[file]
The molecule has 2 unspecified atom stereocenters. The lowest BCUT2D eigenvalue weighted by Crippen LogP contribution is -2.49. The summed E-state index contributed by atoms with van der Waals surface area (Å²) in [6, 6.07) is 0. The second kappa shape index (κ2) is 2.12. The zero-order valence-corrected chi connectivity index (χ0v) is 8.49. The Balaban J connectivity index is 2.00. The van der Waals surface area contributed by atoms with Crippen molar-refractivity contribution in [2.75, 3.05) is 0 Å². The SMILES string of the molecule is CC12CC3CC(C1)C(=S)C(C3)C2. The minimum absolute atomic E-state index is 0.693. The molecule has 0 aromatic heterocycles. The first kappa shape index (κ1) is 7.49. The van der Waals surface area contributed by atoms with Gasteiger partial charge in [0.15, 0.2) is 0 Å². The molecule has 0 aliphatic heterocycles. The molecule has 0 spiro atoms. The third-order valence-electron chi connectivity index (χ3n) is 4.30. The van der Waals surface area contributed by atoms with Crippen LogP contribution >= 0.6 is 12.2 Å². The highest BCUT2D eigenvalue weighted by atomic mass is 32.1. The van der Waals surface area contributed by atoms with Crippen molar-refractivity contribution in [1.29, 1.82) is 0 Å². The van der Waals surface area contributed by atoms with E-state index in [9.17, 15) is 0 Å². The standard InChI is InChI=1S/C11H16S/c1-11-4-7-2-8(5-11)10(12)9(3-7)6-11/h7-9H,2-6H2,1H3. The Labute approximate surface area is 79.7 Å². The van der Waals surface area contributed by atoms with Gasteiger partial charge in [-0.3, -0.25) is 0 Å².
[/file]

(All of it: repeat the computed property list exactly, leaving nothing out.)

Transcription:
The molecule has 2 unspecified atom stereocenters. The lowest BCUT2D eigenvalue weighted by Crippen LogP contribution is -2.49. The summed E-state index contributed by atoms with van der Waals surface area (Å²) in [6, 6.07) is 0. The second kappa shape index (κ2) is 2.12. The zero-order valence-corrected chi connectivity index (χ0v) is 8.49. The Balaban J connectivity index is 2.00. The van der Waals surface area contributed by atoms with Crippen molar-refractivity contribution in [2.75, 3.05) is 0 Å². The SMILES string of the molecule is CC12CC3CC(C1)C(=S)C(C3)C2. The minimum absolute atomic E-state index is 0.693. The molecule has 0 aromatic heterocycles. The first kappa shape index (κ1) is 7.49. The van der Waals surface area contributed by atoms with Gasteiger partial charge in [0.15, 0.2) is 0 Å². The molecule has 0 aliphatic heterocycles. The molecule has 0 spiro atoms. The third-order valence-electron chi connectivity index (χ3n) is 4.30. The van der Waals surface area contributed by atoms with Crippen LogP contribution >= 0.6 is 12.2 Å². The highest BCUT2D eigenvalue weighted by atomic mass is 32.1. The van der Waals surface area contributed by atoms with Crippen molar-refractivity contribution in [1.29, 1.82) is 0 Å². The van der Waals surface area contributed by atoms with E-state index in [9.17, 15) is 0 Å². The standard InChI is InChI=1S/C11H16S/c1-11-4-7-2-8(5-11)10(12)9(3-7)6-11/h7-9H,2-6H2,1H3. The Labute approximate surface area is 79.7 Å². The van der Waals surface area contributed by atoms with Gasteiger partial charge in [-0.3, -0.25) is 0 Å².